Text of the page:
In the wake of a Bethany Beach Town Council refusal to allow a needed electrical transformer on public property, and other concerns, those looking to redevelop the landmark Blue Surf Motel on the town’s boardwalk decided that some changes to their plan were in order.
The McCabe family, builder Coleman Bunting and the project’s architect unveiled those changes last week, for another hearing before Bethany’s commercial architecture Design Review Committee (DRC) on Friday, Sept. 14.
Originally proposed and approved for conversion into 20 condominiums and more than a dozen retail spaces, the Blue Surf now stands to be turned into 13 condominiums, 14 retail units and either one or two restaurants.
The restaurants would be located on the second and third stories of the new complex. Bunting said the restaurant tenants had not been decided as yet but that one space was likely to be significantly smaller than the other, perhaps even housing the existing Shore Break take-out business.
But the biggest change for many concerned with the project was a revamp of the building’s northern façade, which was originally set to be a nearly solid wall that would face on the narrow boardwalk ramp and the boardwalk bandstand area. The notion generated concern about how the resulting passage would greet beachgoers, with the phrases “wind tunnel” and “cattle chute” having been used.
In contrast, the plans presented on Sept. 14 now call for a northern façade very similar to what was proposed for the eastern, oceanfront face of the building, as well as its Atlantic Avenue side — neither of which are a sea change from the motel’s current architecture.
There will be recessed storefronts on all three sides of the main level, with column-supported, covered porches providing access and a place for shoppers to get out of the summer sun. The second and third stories of the building will be recessed above the retail spaces, with their own porches and pitched roofs.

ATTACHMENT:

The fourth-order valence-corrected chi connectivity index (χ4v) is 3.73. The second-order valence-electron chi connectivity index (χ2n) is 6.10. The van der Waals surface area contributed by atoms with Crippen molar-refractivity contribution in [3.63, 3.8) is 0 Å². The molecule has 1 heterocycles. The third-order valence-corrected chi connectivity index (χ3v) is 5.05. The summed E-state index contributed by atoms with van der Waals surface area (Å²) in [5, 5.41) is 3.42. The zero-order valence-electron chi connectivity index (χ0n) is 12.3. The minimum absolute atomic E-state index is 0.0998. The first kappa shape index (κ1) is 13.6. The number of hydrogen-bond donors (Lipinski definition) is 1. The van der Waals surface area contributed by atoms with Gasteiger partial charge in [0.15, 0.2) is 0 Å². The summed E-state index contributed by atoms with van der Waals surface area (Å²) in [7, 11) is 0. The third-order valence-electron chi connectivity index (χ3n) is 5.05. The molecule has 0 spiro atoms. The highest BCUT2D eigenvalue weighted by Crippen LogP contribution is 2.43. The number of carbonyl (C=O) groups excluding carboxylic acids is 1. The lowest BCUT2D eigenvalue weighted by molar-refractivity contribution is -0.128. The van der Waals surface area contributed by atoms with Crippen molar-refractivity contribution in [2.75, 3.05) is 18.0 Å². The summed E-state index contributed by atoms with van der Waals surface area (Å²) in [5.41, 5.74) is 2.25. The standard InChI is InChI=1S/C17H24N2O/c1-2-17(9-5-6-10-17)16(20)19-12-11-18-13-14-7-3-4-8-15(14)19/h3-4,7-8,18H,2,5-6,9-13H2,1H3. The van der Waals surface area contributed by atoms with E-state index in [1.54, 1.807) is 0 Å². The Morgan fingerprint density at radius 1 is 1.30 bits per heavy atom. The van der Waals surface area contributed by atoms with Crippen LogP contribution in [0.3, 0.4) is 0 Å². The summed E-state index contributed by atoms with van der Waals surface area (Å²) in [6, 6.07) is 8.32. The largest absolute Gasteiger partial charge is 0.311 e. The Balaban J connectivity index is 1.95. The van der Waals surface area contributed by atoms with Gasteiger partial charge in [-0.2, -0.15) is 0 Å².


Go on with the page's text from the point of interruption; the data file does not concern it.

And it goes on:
The only plain, sheer face of the building will be where it fronts on the neighboring Bethany Arms. The two properties will be divided by an open deck.
“This is my favorite of the three drawings you have presented,” outgoing Town Council Member and DRC Chairman Lew Killmer said last Friday, clearly relieved to see the new design.
“I’m pleased to see the ‘wall’ gone,” Killmer added. “I was very concerned about that wall. It would not have been pretty.”
The feeling was mutual for DRC member Don Doyle.
“We have spent so much time talking about Streetscape and the beautification of Garfield Parkway,” he said, “and to have that wall…”
Even the project architect was impressed with the changes that had recently been made to his design.
“When I saw that rendering, I felt like that was something that belonged in Bethany,” he said, echoing the purpose of the DRC and the new commercial architectural guidelines it was put in place to enforce. The aim for all new Bethany downtown commercial structures is that they fit in with the aesthetic of a quaint beach town.
“That’s why we have the DRC,” Killmer acknowledged, “to protect the character of the town.”
“This is like the mall,” he added of the project’s importance to the future of the town. “It is going to be a focal point in that area.”
As it stands, the Blue Surf will become a three-story retail/condominium complex, rising 47 feet above the ground (37 feet above the property’s base flood elevation). DRC members said on Sept. 14 that they would rather the building maintain the planned 5/12 roof pitch rather than look at making it taller just to obtain a desired 7/12 roof pitch.